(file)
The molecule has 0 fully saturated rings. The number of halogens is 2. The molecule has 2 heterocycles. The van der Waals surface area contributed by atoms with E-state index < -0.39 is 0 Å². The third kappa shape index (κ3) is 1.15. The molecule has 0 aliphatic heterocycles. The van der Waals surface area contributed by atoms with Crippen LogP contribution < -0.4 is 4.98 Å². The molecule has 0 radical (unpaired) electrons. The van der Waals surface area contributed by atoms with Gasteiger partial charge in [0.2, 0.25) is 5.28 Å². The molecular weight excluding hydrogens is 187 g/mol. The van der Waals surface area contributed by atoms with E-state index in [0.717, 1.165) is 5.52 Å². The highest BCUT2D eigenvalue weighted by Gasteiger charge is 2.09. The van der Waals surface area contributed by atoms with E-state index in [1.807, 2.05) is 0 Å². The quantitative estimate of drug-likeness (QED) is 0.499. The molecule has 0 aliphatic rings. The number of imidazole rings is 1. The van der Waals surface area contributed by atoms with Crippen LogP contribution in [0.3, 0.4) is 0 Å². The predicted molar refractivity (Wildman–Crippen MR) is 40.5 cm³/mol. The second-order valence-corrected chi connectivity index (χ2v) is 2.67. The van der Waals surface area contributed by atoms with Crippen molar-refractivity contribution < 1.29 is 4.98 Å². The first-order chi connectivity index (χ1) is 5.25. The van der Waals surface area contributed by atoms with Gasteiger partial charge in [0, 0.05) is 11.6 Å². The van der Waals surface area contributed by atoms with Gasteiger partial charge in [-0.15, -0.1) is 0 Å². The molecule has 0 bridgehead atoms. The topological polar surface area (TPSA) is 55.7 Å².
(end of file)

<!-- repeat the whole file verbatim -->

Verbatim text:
The molecule has 0 fully saturated rings. The number of halogens is 2. The molecule has 2 heterocycles. The van der Waals surface area contributed by atoms with E-state index < -0.39 is 0 Å². The third kappa shape index (κ3) is 1.15. The molecule has 0 aliphatic heterocycles. The van der Waals surface area contributed by atoms with Crippen LogP contribution < -0.4 is 4.98 Å². The molecule has 0 radical (unpaired) electrons. The van der Waals surface area contributed by atoms with Gasteiger partial charge in [0.2, 0.25) is 5.28 Å². The molecular weight excluding hydrogens is 187 g/mol. The van der Waals surface area contributed by atoms with E-state index in [0.717, 1.165) is 5.52 Å². The highest BCUT2D eigenvalue weighted by Gasteiger charge is 2.09. The van der Waals surface area contributed by atoms with E-state index in [1.807, 2.05) is 0 Å². The quantitative estimate of drug-likeness (QED) is 0.499. The molecule has 0 aliphatic rings. The number of imidazole rings is 1. The van der Waals surface area contributed by atoms with Crippen LogP contribution in [0.3, 0.4) is 0 Å². The predicted molar refractivity (Wildman–Crippen MR) is 40.5 cm³/mol. The second-order valence-corrected chi connectivity index (χ2v) is 2.67. The van der Waals surface area contributed by atoms with Crippen molar-refractivity contribution < 1.29 is 4.98 Å². The first-order chi connectivity index (χ1) is 5.25. The van der Waals surface area contributed by atoms with Gasteiger partial charge in [0, 0.05) is 11.6 Å². The van der Waals surface area contributed by atoms with Gasteiger partial charge in [-0.15, -0.1) is 0 Å². The molecule has 0 bridgehead atoms. The topological polar surface area (TPSA) is 55.7 Å².